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Subject: Need more detailed definitions for formulas

Formulas need to be defined much better than they currently are.
The current text isn't sufficient to meet the goal of an
interchangeable data format for spreadsheets.
It shouldn't be hard to fix this by expanding the definition.

Section 8.1.3 purports to define formulas, but other
than saying that they often begin with "=", and an
example using SUM(), it doesn't say much.

Section 15.1 is even worse; it implies that formulas
are strings with no common syntax.  If that's true,
then spreadspreads can't be interchanged using this
format.  Which is both absurd and unnecessary, especially
considering that so many other parts of the specification
hinge on formulas.

This definition needs to be tightened up considerably.
Spreadsheet interoperability hinges on getting a common
definition of formulas.  For example, a common set of
functions that are defined (and thus can be exchanged
with confidence).

It will be long enough to need its own subsection
(or maybe its own section!!).
Here's a start:

For purposes of this specification,
a formula represents a calculation
that produces a single numeric answer.
Formulas are widely used, for example, in spreadsheets.
The format used to represent formulas is intentionally similar
to those used by traditional programming languages and
various spreadsheet programs, using "*" for multiply and
"/" for divide.

While formulas can be displayed, they are not designed to
represent arbitrary mathematical constructs; for that,
use Mathematical Content instead.

A formula MUST either be a number or start with an "=" sign;
the text following the equal sign will here be called an "expression".
An expression must have following form:

  expression :== [optional-negation]
                 ( Number | String | FunctionCall | CellReference )
                 [ operation expression ]

  FunctionCall :== FunctionName "(" [ function-argument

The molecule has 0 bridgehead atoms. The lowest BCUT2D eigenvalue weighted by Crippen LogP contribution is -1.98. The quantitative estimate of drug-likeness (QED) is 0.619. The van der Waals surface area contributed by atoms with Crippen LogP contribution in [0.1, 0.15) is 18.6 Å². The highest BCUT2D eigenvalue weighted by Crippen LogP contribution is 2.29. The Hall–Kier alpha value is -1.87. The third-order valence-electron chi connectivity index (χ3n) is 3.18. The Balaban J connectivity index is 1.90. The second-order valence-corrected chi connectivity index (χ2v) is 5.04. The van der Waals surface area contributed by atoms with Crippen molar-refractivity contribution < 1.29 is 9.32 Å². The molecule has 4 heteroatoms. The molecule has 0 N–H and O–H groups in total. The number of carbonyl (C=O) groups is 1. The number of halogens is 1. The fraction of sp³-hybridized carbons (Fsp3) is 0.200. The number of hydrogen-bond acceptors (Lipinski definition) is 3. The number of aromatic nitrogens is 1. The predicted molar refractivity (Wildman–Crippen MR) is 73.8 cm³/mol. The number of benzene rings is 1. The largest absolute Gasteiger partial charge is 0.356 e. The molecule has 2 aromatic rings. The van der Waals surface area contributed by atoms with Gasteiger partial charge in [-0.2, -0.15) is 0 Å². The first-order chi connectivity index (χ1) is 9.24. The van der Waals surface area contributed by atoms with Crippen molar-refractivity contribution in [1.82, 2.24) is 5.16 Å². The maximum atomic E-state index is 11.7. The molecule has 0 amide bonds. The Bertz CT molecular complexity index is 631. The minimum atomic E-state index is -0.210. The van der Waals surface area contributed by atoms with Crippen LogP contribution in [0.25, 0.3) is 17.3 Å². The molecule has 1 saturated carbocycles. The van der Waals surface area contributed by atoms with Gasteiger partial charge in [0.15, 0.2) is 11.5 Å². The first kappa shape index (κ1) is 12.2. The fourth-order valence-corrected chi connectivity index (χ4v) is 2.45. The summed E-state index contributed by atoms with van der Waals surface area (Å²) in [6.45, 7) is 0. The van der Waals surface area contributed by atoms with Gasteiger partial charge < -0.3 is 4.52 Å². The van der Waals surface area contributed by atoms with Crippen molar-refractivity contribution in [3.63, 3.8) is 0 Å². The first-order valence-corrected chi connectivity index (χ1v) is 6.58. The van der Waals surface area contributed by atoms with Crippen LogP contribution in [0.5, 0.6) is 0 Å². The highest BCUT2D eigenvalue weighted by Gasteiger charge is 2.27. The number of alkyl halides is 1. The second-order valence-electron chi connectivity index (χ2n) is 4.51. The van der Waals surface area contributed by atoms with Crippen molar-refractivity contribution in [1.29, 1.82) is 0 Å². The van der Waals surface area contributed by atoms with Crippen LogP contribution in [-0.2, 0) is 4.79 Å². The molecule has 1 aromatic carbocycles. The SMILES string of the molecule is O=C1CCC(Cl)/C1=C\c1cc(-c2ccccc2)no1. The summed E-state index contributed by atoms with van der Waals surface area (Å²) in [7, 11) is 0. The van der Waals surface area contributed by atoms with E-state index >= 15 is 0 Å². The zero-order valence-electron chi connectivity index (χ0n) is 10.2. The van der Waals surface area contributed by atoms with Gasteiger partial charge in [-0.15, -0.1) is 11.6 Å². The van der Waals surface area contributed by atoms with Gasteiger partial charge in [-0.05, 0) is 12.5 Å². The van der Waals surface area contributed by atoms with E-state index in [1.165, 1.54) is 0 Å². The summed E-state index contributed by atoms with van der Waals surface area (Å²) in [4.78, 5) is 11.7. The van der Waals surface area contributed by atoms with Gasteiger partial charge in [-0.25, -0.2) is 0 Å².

[ "," function-argument ]* ] ")"

An operation can be "+" (add), "-" (subtract), "*" (multiply), "/" (divide),
"^" (exponentiate), or the comparatives "=", "!=", "<>", <", "<=", ">", ">=".
The usual mathematical precedence rules apply: unary minus,
exponentiation, multiplying and dividing, adding and subtracting,
and then finally comparitives;
within these groupings, the order is left-to-right.
Parentheses may be used, as long as they are properly nested, and they
override the precedence rules given here.

A String is surrounded by double-quotes (") or single-quotes (').

Note that cell references and function calls
are unambiguous because function calls end in "(" after the name,
while cell references do not.  However, while cell references
SHOULD be written so that they begin with a table name, or
an initial "." if it's the current table, readers SHOULD
handle formulas where the cell name of the current table omits
the leading dot (e.g., "=A1+B1", which should be "=.A1+.B1").

Most systems supporting formulas will support a large number
of built-in functions.  The following are functions that are
generally supported (and thus should be interoperable); implementations SHOULD
implement at least these functions:

{SUM, etc.  Pick a nice big list, so that interoperability
is enhanced.  Create the list based on
OpenOffice and/or Gnumeric or whoever.  The list is going
to be large, and will need many subsections itself,
so this will probably need its own subsection
or section.  But it should be easy to create; a vast number
of functions are accepted by all, many starting from the
original VisiCalc.  And although there are many functions,
most are very easy to define. }

--- David A. Wheeler

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